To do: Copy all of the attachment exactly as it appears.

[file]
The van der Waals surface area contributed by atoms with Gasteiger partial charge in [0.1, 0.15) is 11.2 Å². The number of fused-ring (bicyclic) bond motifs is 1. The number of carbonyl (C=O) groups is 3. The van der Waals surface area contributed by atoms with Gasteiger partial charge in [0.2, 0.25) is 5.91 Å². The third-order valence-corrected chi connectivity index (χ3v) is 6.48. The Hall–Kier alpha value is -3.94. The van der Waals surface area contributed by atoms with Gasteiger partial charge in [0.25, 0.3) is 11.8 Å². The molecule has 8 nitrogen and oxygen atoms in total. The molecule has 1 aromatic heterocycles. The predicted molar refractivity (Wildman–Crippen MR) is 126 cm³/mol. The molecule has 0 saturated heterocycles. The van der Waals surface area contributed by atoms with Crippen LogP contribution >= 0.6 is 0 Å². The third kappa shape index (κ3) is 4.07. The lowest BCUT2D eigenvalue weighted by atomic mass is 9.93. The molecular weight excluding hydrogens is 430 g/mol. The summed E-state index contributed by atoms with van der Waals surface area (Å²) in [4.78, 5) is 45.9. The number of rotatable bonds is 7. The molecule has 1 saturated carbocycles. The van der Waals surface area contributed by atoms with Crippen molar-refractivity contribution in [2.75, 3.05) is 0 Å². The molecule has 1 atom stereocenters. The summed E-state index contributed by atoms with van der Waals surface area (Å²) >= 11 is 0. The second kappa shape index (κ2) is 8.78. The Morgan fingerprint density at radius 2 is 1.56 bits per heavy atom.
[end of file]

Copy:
The van der Waals surface area contributed by atoms with Gasteiger partial charge in [0.1, 0.15) is 11.2 Å². The number of fused-ring (bicyclic) bond motifs is 1. The number of carbonyl (C=O) groups is 3. The van der Waals surface area contributed by atoms with Gasteiger partial charge in [0.2, 0.25) is 5.91 Å². The third-order valence-corrected chi connectivity index (χ3v) is 6.48. The Hall–Kier alpha value is -3.94. The van der Waals surface area contributed by atoms with Gasteiger partial charge in [0.25, 0.3) is 11.8 Å². The molecule has 8 nitrogen and oxygen atoms in total. The molecule has 1 aromatic heterocycles. The predicted molar refractivity (Wildman–Crippen MR) is 126 cm³/mol. The molecule has 0 saturated heterocycles. The van der Waals surface area contributed by atoms with Crippen LogP contribution >= 0.6 is 0 Å². The third kappa shape index (κ3) is 4.07. The lowest BCUT2D eigenvalue weighted by atomic mass is 9.93. The molecular weight excluding hydrogens is 430 g/mol. The summed E-state index contributed by atoms with van der Waals surface area (Å²) in [4.78, 5) is 45.9. The number of rotatable bonds is 7. The molecule has 1 saturated carbocycles. The van der Waals surface area contributed by atoms with Crippen molar-refractivity contribution in [2.75, 3.05) is 0 Å². The molecule has 1 atom stereocenters. The summed E-state index contributed by atoms with van der Waals surface area (Å²) >= 11 is 0. The second kappa shape index (κ2) is 8.78. The Morgan fingerprint density at radius 2 is 1.56 bits per heavy atom.